AMU Homeland Security

FBI weighs if it can share hacking tool with local law enforcement

The FBI and Justice Department are debating whether the hacking tool that helped the bureau unlock the iPhone of one of the San Bernardino, Calif., terrorists can be used to help state and local law enforcement, officials said Friday.

That will be a challenge because the bureau has classified the tool, making it difficult to use in state and local criminal prosecutions requiring disclosure of evidence to defendants, officials said.

“There’s a desire to be forward-leaning to help state and local law enforcement,” said a senior law enforcement official, who, like others, spoke on the condition of anonymity to discuss an ongoing investigation. “But no one knows quite what the answer is.”

Moreover, the tool itself likely will have a shelf life of only a few months, as tech companies may find and fix the vulnerabilities that the tool exploits, and they periodically update the under­lying software.

The firm that helped the bureau — not the Israeli company Cellebrite, as had been widely rumored — charged a one-time flat fee, officials said.

The bureau is not releasing the company’s name and has declined to discuss details of the solution. Officials last week said the approach was aimed at dismantling security features on the iPhone 5C to permit investigators to make many attempts to crack the passcode without wiping data from the device.

Since its announcement, the bureau has been peppered with inquiries from state and local law enforcement officials seeking to know whether the solution might be useful for their cases.

Manhattan District Attorney Cyrus R. Vance Jr. was among those who called. But, he said, he recognized that the solution itself may not be applicable to the more than 200 iPhones that he has sitting in a crime lab and his technicians cannot unlock.

None is a 5C running iOS 9, which is the model and operating system of the phone used by Syed Rizwan Farook, who was killed by police in December after a shooting attack that claimed 14 lives.

“The overwhelming majority of criminal investigations stalled by default device encryption will remain so until Congress intervenes,” Vance said.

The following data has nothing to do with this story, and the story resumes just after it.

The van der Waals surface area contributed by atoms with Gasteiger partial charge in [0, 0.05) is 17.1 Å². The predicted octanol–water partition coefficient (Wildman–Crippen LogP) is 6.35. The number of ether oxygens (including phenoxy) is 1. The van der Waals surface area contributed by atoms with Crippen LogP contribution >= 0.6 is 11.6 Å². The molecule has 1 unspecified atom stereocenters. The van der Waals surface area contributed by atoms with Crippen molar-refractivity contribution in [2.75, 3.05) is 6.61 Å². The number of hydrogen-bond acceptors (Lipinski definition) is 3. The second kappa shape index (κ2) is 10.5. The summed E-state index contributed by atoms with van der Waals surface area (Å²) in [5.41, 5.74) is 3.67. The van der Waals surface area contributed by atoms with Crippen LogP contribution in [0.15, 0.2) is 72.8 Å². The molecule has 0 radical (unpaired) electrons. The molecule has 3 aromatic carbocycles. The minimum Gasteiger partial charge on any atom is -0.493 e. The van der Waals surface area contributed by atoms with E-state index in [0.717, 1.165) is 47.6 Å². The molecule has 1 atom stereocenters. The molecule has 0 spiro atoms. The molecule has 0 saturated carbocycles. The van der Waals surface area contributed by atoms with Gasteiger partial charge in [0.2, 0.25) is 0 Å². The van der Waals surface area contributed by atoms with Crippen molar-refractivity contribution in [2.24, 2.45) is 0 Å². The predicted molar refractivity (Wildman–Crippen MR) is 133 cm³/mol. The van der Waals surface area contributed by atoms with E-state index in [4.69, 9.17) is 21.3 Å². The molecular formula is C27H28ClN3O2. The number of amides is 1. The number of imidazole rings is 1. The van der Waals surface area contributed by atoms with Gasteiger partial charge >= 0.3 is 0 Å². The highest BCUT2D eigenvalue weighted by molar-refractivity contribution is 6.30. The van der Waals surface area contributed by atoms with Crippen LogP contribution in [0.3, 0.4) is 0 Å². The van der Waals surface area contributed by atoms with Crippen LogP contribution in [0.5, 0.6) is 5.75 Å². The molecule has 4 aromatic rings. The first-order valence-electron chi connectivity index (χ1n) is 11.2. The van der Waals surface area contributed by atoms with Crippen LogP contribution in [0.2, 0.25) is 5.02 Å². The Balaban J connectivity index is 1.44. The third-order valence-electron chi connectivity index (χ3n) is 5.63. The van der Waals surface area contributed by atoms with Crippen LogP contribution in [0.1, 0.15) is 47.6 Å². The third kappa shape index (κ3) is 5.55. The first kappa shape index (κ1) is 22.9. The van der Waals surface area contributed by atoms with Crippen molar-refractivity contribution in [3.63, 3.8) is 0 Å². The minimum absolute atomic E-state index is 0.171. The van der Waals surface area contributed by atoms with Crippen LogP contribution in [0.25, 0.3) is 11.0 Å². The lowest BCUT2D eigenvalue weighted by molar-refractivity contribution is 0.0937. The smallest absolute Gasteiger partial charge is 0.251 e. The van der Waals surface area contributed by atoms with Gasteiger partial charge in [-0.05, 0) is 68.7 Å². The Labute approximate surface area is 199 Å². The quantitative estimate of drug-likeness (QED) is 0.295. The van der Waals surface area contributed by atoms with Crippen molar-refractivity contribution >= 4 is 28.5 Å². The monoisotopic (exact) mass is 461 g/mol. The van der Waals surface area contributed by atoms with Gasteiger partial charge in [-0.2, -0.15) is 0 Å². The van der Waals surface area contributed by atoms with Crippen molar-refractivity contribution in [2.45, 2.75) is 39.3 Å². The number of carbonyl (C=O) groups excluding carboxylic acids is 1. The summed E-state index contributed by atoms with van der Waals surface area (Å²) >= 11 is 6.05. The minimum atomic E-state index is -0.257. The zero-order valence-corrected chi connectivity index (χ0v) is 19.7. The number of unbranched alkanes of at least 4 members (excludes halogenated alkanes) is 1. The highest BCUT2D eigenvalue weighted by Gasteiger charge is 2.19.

One-off technical solutions will result in a “cat-and-mouse cyber arms race” between the government and industry, he said in an interview. “I don’t think that’s the smart way to approach public safety or privacy policy.”

The classification of the method highlights a tension between criminal and national security cases in which the most sophisticated tools are not always available to law enforcement. Unlike state and local courts, federal courts have procedures to protect classified information.

“It’s been a challenge for law enforcement for a while,” said Austin Berglas, a former assistant special agent in charge of the FBI’s New York cyber branch and now head of cyber investigations at K2 Intelligence, a consultancy firm.

Berglas has worked cases on both sides of the divide, including one federal cybercrime investigation in which he was not given permission to use a classified tool because intelligence officials feared it would be disclosed in court.

“The FBI is very prudent when deploying the technologies,” Berglas said. “The question is: Is it going to help the greater good by using this? Knowing that we may never have the ability to use this capability against the adversary again, are we willing to take that risk and use it?”

To referee the issue, the government has an interagency process headed by the attorney general to decide which capabilities should be classified. This is separate from the “vulnerabilities equities process” managed by the White House, which decides which software flaws should be disclosed to the software maker.

Now that the bureau owns the solution, it could conceivably have a local agency submit a phone to be unlocked to see if the solution works on it. But there would be constraints. For instance, the FBI likely would not testify about the tool in court, and the local agency would likely have to avoid using data retrieved from the phone as evidence in a criminal prosecution.

“So it would depend on how heavily that evidence weighs in that case. If it’s a small part, maybe they can build a case around it,” the senior official said. If not, he said, the tool is not for them.

Peter Modafferi, chief of detectives of New York’s Rockland County, said he does not fault federal authorities for keeping some of their tools on a high shelf. “That’s life,” he said. “The bureau goes out of its way to help us when they can, but there’s a difference between national security and local law enforcement.”


This article was written by Ellen Nakashima;Adam Goldman from The Washington Post and was legally licensed through the NewsCred publisher network.

Glynn Cosker is a Managing Editor at AMU Edge. In addition to his background in journalism, corporate writing, web and content development, Glynn served as Vice Consul in the Consular Section of the British Embassy located in Washington, D.C. Glynn is located in New England.

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